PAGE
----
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Am J Physiol Heart Circ Physiol. 2004 Aug;287(2):H525-32.

Myocardial neovascularization by bone marrow angioblasts results in cardiomyocyte regeneration.

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  • 1Department of Surgery and Medicine, Columbia University, New York, New York 10032, USA.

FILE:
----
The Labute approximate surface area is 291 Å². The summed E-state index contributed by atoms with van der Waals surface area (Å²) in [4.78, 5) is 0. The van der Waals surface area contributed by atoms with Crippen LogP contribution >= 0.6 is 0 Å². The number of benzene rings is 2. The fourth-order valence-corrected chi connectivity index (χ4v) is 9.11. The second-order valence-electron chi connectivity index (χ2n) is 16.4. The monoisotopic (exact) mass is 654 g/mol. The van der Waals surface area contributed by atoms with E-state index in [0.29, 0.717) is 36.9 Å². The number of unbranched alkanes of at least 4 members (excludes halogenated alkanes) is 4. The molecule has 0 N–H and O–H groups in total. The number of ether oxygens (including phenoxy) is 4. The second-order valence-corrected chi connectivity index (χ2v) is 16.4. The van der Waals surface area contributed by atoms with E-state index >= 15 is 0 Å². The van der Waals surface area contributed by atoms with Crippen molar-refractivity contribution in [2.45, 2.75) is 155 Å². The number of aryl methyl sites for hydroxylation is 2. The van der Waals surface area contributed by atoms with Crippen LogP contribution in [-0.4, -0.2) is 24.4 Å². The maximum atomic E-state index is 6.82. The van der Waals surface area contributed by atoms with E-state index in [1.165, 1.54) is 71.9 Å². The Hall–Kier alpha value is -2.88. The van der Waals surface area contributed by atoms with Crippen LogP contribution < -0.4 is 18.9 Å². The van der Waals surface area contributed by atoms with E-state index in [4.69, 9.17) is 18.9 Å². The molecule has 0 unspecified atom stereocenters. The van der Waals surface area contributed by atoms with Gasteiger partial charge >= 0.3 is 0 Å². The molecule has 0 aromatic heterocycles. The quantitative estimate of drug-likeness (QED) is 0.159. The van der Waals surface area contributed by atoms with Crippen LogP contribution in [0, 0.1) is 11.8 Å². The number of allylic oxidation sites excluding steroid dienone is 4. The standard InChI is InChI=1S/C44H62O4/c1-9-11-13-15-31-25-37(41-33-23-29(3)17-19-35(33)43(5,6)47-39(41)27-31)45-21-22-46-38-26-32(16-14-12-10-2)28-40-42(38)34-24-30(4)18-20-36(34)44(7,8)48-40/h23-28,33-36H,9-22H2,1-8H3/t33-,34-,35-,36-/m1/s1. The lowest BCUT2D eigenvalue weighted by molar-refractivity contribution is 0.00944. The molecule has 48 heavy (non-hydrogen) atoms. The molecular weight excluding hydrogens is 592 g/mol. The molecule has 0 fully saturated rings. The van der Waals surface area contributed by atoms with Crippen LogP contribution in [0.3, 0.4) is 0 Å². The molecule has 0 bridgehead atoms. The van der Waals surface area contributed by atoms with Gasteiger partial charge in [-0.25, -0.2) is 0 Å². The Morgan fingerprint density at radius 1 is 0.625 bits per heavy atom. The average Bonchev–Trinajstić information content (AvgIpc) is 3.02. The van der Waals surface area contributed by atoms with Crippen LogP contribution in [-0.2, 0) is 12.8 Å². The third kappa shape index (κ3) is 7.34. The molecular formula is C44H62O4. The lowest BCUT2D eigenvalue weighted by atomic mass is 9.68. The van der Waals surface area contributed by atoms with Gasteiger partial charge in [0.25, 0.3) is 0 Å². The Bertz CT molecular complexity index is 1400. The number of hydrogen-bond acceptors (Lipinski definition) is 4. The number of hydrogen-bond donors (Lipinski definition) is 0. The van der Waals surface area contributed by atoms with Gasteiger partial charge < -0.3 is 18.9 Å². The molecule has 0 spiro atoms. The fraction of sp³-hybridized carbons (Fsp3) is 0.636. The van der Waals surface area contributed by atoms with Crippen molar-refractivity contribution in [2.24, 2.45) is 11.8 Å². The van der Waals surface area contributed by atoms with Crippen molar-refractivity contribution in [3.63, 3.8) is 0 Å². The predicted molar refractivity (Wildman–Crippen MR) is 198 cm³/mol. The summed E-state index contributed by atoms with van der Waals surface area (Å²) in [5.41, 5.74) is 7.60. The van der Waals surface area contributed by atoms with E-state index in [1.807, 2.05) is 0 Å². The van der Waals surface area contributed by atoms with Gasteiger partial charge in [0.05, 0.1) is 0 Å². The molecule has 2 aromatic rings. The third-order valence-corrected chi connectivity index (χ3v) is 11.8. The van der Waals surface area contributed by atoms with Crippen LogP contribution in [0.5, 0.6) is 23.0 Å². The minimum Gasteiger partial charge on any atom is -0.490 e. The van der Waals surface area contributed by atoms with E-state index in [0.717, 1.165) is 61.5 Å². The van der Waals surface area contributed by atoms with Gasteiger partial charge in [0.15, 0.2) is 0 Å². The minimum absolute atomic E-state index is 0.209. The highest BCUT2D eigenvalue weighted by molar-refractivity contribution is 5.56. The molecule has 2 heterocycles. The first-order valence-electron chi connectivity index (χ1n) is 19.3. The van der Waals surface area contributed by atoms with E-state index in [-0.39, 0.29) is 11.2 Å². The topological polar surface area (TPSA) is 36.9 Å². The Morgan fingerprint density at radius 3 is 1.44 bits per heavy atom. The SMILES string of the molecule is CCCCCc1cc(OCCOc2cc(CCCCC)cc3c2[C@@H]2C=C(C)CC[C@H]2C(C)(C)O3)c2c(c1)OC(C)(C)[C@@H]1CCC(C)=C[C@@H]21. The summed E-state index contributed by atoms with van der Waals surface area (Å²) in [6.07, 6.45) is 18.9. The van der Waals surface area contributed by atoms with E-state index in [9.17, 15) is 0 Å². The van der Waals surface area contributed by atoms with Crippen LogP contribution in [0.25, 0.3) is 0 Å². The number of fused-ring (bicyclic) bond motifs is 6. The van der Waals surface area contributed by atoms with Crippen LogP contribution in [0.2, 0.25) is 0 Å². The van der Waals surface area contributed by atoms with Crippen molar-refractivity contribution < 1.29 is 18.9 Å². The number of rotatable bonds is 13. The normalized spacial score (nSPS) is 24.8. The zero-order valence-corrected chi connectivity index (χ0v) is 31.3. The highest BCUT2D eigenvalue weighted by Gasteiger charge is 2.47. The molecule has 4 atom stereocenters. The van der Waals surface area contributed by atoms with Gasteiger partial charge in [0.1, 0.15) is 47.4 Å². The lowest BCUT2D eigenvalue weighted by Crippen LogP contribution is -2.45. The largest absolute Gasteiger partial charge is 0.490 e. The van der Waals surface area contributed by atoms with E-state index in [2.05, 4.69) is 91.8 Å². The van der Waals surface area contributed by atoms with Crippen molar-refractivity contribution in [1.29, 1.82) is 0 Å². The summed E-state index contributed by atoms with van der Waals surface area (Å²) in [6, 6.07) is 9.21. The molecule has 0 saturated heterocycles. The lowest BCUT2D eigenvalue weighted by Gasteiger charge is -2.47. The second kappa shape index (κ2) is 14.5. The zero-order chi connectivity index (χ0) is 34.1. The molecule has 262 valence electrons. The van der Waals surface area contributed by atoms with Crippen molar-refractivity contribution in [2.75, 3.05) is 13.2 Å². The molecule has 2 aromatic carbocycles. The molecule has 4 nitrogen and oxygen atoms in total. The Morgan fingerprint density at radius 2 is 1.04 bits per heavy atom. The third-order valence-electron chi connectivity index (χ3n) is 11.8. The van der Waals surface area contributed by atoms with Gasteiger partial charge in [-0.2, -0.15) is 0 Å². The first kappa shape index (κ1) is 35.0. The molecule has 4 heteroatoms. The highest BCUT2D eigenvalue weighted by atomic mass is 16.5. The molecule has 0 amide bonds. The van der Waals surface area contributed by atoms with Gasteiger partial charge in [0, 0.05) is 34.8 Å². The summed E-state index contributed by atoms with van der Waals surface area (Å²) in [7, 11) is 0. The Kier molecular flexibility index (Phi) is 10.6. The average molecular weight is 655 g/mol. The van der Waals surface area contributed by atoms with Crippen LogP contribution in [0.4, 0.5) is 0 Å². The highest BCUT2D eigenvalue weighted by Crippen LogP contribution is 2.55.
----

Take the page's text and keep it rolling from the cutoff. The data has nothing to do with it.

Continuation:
The primary cardiac response to ischemic insult is cardiomyocyte hypertrophy, which initiates a genetic program culminating in apoptotic myocyte loss, progressive collagen replacement, and heart failure, a process termed cardiac remodeling. Although a few cardiomyocytes at the peri-infarct region can proliferate and regenerate after injury, no approaches are known to effectively induce endogenous cardiomyocytes to enter the cell cycle. We recently isolated, in human adult bone marrow, endothelial progenitor cells, or angioblasts, that migrate to ischemic myocardium, where they induce neovascularization and prevent myocardial remodeling. Here we show that increasing the number of angioblasts trafficking to the infarct zone results in dose-dependent neovascularization with development of progressively larger-sized capillaries. This results in sustained improvement in cardiac function by mechanisms involving protection against apoptosis and, strikingly, induction of proliferation/regeneration of endogenous cardiomyocytes. Our results suggest that agents that increase myocardial homing of bone marrow angioblasts could effectively induce endogenous cardiomyocytes to enter the cell cycle and improve functional cardiac recovery.

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